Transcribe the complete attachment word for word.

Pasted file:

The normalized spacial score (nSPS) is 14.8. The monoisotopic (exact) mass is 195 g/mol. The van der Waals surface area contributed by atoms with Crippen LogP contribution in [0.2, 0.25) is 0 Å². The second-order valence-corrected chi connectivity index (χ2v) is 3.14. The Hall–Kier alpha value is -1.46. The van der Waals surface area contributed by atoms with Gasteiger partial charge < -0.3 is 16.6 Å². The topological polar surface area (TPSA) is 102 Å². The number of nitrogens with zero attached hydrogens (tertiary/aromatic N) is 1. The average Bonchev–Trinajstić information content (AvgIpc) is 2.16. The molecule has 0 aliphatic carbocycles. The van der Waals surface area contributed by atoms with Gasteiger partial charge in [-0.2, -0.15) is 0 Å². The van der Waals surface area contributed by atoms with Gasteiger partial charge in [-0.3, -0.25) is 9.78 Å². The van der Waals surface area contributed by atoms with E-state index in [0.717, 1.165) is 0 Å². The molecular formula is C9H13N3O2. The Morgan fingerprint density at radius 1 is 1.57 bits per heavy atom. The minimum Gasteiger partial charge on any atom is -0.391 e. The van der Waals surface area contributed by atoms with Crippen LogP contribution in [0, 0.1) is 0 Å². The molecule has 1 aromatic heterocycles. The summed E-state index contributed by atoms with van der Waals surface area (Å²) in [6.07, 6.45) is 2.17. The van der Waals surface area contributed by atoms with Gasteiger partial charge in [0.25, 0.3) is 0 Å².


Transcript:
The normalized spacial score (nSPS) is 14.8. The monoisotopic (exact) mass is 195 g/mol. The van der Waals surface area contributed by atoms with Crippen LogP contribution in [0.2, 0.25) is 0 Å². The second-order valence-corrected chi connectivity index (χ2v) is 3.14. The Hall–Kier alpha value is -1.46. The van der Waals surface area contributed by atoms with Gasteiger partial charge < -0.3 is 16.6 Å². The topological polar surface area (TPSA) is 102 Å². The number of nitrogens with zero attached hydrogens (tertiary/aromatic N) is 1. The average Bonchev–Trinajstić information content (AvgIpc) is 2.16. The molecule has 0 aliphatic carbocycles. The van der Waals surface area contributed by atoms with Gasteiger partial charge in [-0.2, -0.15) is 0 Å². The van der Waals surface area contributed by atoms with Gasteiger partial charge in [-0.3, -0.25) is 9.78 Å². The van der Waals surface area contributed by atoms with E-state index in [0.717, 1.165) is 0 Å². The molecular formula is C9H13N3O2. The Morgan fingerprint density at radius 1 is 1.57 bits per heavy atom. The minimum Gasteiger partial charge on any atom is -0.391 e. The van der Waals surface area contributed by atoms with Crippen LogP contribution in [0, 0.1) is 0 Å². The molecule has 1 aromatic heterocycles. The summed E-state index contributed by atoms with van der Waals surface area (Å²) in [6.07, 6.45) is 2.17. The van der Waals surface area contributed by atoms with Gasteiger partial charge in [0.25, 0.3) is 0 Å².